Jean Luc-Godard’s career came to an end in 1967, with Weekend — only for it to rise again out of the ashes, and for the filmmaker to summarily dismiss everything he’d made before. The violent and vehement events of May 1968 marked a return to zero for Godard, the requisite thrust towards a revolutionary form that asserted cinema’s capabilities beyond mere representation. Rejecting the ‘bourgeois’ image which Godard saw as necessarily resulting from an attempt to “reflect reality,” the director sought instead to create films distanced from the standard mode of representation, so that reality could be fragmented and then stitched together again — confronting the audience with a critical (and distinctly Marxist) lens through which to view society. The collective that’s typically associated with this period of Godard’s career is the Dziga Vertov Group; though not officially formed until Pravda, in 1970, most tend to lump A Film Like Any Other and British Sounds in with the group’s productions. Godard and Jean-Pierre Gorin were the predominant members of the Dziga Vertov Group, but they used the name to dispel notions of individual authorship, whilst espousing their revolutionary aesthetics. The films they made were never meant for a wider audience, and were mostly screened at universities or film societies, thereby relieving their work of any potential industry pressures and circumventing the market altogether. Tout va Bien came towards the end of the group’s life. In an attempt to pull themselves out of the “ghetto” their previous films had put them in, Godard and Gorin decided on the use of celebrities to reach a larger audience, and as “a matter of strategy and economy.”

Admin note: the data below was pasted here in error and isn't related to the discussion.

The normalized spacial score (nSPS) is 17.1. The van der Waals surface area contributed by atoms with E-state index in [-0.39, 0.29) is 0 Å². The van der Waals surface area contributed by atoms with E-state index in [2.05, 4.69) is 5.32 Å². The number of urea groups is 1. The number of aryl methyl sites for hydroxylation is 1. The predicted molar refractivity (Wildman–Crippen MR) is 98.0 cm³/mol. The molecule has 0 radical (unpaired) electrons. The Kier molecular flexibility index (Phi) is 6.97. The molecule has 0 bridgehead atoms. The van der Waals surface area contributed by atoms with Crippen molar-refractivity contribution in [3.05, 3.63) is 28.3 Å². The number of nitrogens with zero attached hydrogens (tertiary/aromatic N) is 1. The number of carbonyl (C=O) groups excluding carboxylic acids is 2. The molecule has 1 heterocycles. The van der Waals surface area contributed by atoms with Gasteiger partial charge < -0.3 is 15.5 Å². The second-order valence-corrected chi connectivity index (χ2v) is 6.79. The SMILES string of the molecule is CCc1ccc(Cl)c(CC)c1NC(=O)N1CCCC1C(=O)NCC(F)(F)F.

Serves as an example of the adaptations that were felt to be necessary in a world post-failure — four years after May ‘68. The actors’ presences are, of course, used to ironic effect — though they, and their on-screen relationships, become more than this as well, an illustration of sorts of the core message here.
Beginning with a reflexive nod to, and pointing out the re-introduced financial sine qua nons of filmmaking with, the stars (Jane Fonda and Yves Montand), Tou va Bien serves as an example of the adaptations that were felt to be necessary in a world post-failure — four years after May ‘68. The actors’ presences are, of course, used to ironic effect — though they, and their on-screen relationships, become more than this as well, an illustration of sorts of the core message here. The story that surrounds them consists firstly of a strike at a sausage factory, before moving on to look at the effects that this event has on their lives. But G&G have no intention to create characters for their audience to become emotionally invested in; profile shots are used to give confrontational addresses that frequently result in the interrogation of the beliefs that characters signify, the set of the sausage factory distantiates our investment in the events so as to examine its discordant operations, and audio and image are sporadically separated, indicating the distance between words and actions in the scenarios depicted. In this sense, Tout va Bien could be viewed as reductive of the complex composition of societal strife, even painting the factory manager as nothing more than a bombastic cartoon. But the film isn’t so much about the aforementioned events and its characters as it is the lack of harmony between actions derived from similar (if not the same) intentions. As such, the film ends by stating that there are no clear answers, especially not the ones given to you by institutionalized political parties. If any change is to be affected, the individual must consider themselves within their historical context — “each his own historian.” And “you don’t have to be a leftist to think like that.”
Part of Kicking the Canon – The Film Canon.